Stefanie Brandt-Tallqvist // March 26 2019

How to make good decisions

We make over 35 000 decisions every day according to various sources. Granted, not all of them are life-changing or big decisions were this number true, but still, it is a tremendous amount of decisions our brain goes through every day. According to Columbia University decision researcher, Sheena Iyengar, we make 70 conscious decisions every day. So how do we make sure we make the right ones? Taking core values into the process might be the key.

First let me start by saying that it’s good to realize that we do not have foresight in what may happen and even a good decision can have effects we might not have been able to anticipate. But we can make better decisions by using a systematic process wherein we incorporate our values and beliefs.

Second, positive stress may have good effect on decisions, but negative stress, fear, worry and anxiety has a negative effect on decision making. If we make decisions during severe or long term stress our brains limbic system kicks in and that is when the brain tends to go into habit based mode, and not future oriented mode. So be aware of your culture in the company, are there ways to release stress and anxiety, is the culture open for discussion and feedback, and does the work provide flexibility for different life situations when there might be more stress?

There are several ways of making decisions, lazy decision-making techniques might be good when something is entirely routine, then it’s okay to decide on something out of habit or impulsively. On the other hand choosing not to make a decision is also a decision, and this is something leaders have to be aware of. Procrastination and “driftwood” technique where you let a decision get postponed is also making a decision, just not very active one. Managers and leaders are usually there to ease their employees’ jobs, and someone is usually waiting for an answer on a decision, so it is good to be aware that the decision not making a decision may affect someone else.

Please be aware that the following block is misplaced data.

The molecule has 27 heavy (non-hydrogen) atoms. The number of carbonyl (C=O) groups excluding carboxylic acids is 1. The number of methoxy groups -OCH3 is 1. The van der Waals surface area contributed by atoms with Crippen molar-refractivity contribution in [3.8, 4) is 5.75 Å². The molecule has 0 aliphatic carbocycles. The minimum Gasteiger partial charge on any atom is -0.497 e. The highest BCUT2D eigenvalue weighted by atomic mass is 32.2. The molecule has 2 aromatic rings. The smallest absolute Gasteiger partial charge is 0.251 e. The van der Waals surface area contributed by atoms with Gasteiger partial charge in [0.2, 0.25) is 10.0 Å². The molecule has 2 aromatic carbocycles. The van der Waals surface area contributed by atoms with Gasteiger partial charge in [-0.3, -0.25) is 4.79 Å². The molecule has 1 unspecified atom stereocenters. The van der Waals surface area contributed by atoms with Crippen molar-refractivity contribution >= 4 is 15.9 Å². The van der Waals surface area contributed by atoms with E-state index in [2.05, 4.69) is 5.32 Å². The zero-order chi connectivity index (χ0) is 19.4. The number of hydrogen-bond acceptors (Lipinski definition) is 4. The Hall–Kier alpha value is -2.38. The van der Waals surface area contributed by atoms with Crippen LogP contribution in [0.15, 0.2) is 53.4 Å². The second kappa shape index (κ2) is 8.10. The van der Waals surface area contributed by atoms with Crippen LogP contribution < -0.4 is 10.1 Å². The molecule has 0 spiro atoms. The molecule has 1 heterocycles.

This takes me to the point of stakeholders. When making a decision it is important to on top of taking the values into account also consider who the stakeholders are in the decision you are making. By taking the stakeholders and values into account you can make weighted decisions, by studying the factors and then make the best possible decision given the current information.

For someone who has to do especially hard and many important decisions per day, it may be good to prioritize the decisions to put the most time and effort in the decision that has the greatest impact.

We also have to become aware of our own unconscious bias, because bias distorts our objectivity towards the decision at hand. Our personal values, habits and culture also plays a large part and it is important to be aware of your own “system”. This is why we need to have a future mindset, that the decision should not be affected by previous experiences, and try to always evaluate the situation without any prerequisites.

In order to make the best possible decisions in a company they have to be aligned with the company values, culture and strategy. In any decision one should ask, does this take us closer to our goals, and if not, is the detour necessary, and what values are in play in this situation. By making this assessment your decision will most likely be more structured and goal oriented.

So to make future oriented and better decisions, the recipe is as follows, define the issue at hand, gather the information needed and evaluate the different outcomes, be aware of the stakeholders who are affected by the decision and take your own or in a company decision, the company values into account, then make the call and decide on how to measure the impact of the decision and how to follow up. The decisions made should be justified by the strategy, values and stakeholders in play, and that is to me value based leadership.


By Stefanie Brandt-Tallqvist, Head of Employee Experience

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